The other point of contention has involved the release of the movie "The 300." Since it has been out for at least a week, we expect to see bootleg DVDs of it available in our bazaar as early as this Sunday. LT Gallagher has threatened to buy and watch a "first edition bootleg" which is sure to be of the worst quality. Everyone else wants to wait for the Russian bootleg version to come out because as everyone knows -- except me it seems -- it will be a much better bootleg version. So, in order to keep most of the troops happy, I had to explicity order LT Gallagher not to buy a cheap first-version bootleg. When we are able to get a DVD that CPT Junguzza and LT Mitchell are satisfied with, we'll have a special movie night here.

I had written before to let you know that Pamela Varkony was going to do a blog article on us, and it was just posted on Thursday. Apparently, there were some technical problems that caused the delay. She is also going to write a Sunday column on us. If you go to the blog ( there is already a link from the entry to the column that you will be able to check out on Sunday. Due to mission requirements that day, not everyone was able to participate in her interview or get in the picture unfortunately.

Although most of the week was routine, we had a safety stand-down yesterday. We had some presentations in the morning on vehicle safety, and then performed intensive maintenance in the afternoon (see attached). You may have heard about the industrial accident in Kabul this past week too. Five civilians died in the explosion, but there were no coalition forces involved at all.

Next week will be business as usual too. About 400 soldiers from the ANA Brigade have been preparing for a big national parade at the end of April, and there has been a LOT of parade practice. Also this coming week is the Afghan New Year on the 21st; they'll be partying like it is 1386! Their use of the Persian calendar is one of the challenges we have to work through all of the time.

So, I wish everyone a happy and safe Afghan New Year,



1st Brigade, 201st Corps (ANA ETT)

The aforementioned blog entry:
Home Town Team

I came to Afghanistan to write about the work of the CDHAM team and to report on the status of healthcare in the country, but I was not going to leave without spending some time with the men and women of the Penna. National Guard, stationed at Camp Darulaman outside of Kabul.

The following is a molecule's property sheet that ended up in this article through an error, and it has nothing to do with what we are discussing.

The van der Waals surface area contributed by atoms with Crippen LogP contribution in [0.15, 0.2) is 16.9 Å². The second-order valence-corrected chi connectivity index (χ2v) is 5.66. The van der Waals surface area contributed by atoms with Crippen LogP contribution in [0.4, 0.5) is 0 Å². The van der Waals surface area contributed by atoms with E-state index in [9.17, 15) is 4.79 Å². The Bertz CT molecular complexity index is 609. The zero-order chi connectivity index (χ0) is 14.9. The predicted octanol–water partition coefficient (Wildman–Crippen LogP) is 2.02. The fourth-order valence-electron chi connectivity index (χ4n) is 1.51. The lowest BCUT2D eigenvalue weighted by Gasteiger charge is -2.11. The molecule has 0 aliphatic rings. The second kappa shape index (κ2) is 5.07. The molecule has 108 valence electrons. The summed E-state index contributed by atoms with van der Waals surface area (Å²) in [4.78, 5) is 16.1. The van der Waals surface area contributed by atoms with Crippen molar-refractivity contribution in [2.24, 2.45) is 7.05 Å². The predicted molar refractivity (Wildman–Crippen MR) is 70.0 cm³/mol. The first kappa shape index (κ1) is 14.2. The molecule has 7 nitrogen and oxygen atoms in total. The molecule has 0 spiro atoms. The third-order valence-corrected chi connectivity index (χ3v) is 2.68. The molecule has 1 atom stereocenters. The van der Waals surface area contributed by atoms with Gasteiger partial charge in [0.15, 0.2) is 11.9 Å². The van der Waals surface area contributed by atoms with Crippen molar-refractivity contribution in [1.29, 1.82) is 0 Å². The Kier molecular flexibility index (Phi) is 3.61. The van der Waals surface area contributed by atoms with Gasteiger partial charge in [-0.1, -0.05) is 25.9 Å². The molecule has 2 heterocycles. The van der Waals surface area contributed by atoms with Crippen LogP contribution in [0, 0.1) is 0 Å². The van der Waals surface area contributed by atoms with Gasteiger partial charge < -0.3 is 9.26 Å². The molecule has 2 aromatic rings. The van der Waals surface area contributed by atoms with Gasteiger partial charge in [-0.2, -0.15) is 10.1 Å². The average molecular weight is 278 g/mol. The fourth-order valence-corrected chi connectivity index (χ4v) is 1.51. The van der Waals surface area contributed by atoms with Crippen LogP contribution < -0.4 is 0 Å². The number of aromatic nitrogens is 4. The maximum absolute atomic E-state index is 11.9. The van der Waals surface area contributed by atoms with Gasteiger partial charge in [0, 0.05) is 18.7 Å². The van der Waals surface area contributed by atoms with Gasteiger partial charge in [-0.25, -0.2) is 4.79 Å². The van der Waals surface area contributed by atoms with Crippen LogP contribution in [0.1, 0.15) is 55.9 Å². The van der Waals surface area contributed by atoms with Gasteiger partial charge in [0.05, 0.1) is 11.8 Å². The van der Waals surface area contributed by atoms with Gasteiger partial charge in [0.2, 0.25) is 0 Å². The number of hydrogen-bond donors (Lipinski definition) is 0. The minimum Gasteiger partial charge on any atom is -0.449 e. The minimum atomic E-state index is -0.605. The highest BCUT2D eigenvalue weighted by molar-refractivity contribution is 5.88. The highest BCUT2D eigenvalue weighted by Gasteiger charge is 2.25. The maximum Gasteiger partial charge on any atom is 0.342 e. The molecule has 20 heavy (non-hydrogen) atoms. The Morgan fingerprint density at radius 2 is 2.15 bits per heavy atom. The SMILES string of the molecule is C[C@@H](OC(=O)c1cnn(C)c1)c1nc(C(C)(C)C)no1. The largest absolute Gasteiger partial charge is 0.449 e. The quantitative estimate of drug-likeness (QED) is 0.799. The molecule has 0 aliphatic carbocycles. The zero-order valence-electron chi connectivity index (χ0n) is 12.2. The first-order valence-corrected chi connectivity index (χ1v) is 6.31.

125 Americans are at the camp, working with the Afghan National Army. 16 are from the Penna. National Guard, serving as trainers and mentors.You would be hard pressed to find a nicer group of men; dedicated, focused, and funny!!
Second Note: The white spots on the photo below are not a technical error, they are the Afghan version of snow; huge flakes mixed with ice. Afghanistan's weather is famous for its extremes.

The camp is on the site of a former Russian base, but has been completely rebuilt, courtesy of the U.S. Dept of Defense.

My visit was memorable not only because I got to spend some quality time with the "home town team" but because every one of them was positive about their mission. There was no one who was downtrodden or negative about being away from home; they made it clear that they understand the importance of what they are here to accomplish. I look forward to telling you more about our dedicated "First Defenders" in the days to come.

Until then, I want to express my thanks to the men of the Brigade Team from Pennsylvania for their courtesy and candor. Your home state appreciates your service and sacrifice and is awaiting your return.

I'll be detailing my time with these wonderful soldiers in my next column this Sunday, March 18, including my first, and probably my last, ride in an armored Humvee.

Tuesday, March 13, 2007

Dear Friends & Family Members,

Another week has sped by, but unfortunately, it has not brought us closer to any better weather yet. We still go through a wet period every three-four days. Today is wet with snow and rain.

Sundays are bazaar day here where local vendors set up tables out our back gate. I haven't been back there today, but there might not be too many vendors today. Attached is a picture from last Sunday's bazaar, and a young vendor.

This past week, some of us were out for a reconnaissance in some other provinces that our ANA brigade will probably be operating in. It was actually warmer there than in Kabul, so it was a nice change -- sort of an early spring.

Our Brigade also completed an operation with the French Battle Group here. They searched several areas for weapons caches and they distributed humanitarian aid to poor villages and a clinic.

We are just in a normal operational schedule this coming week, nothing special coming up.

Best Regards,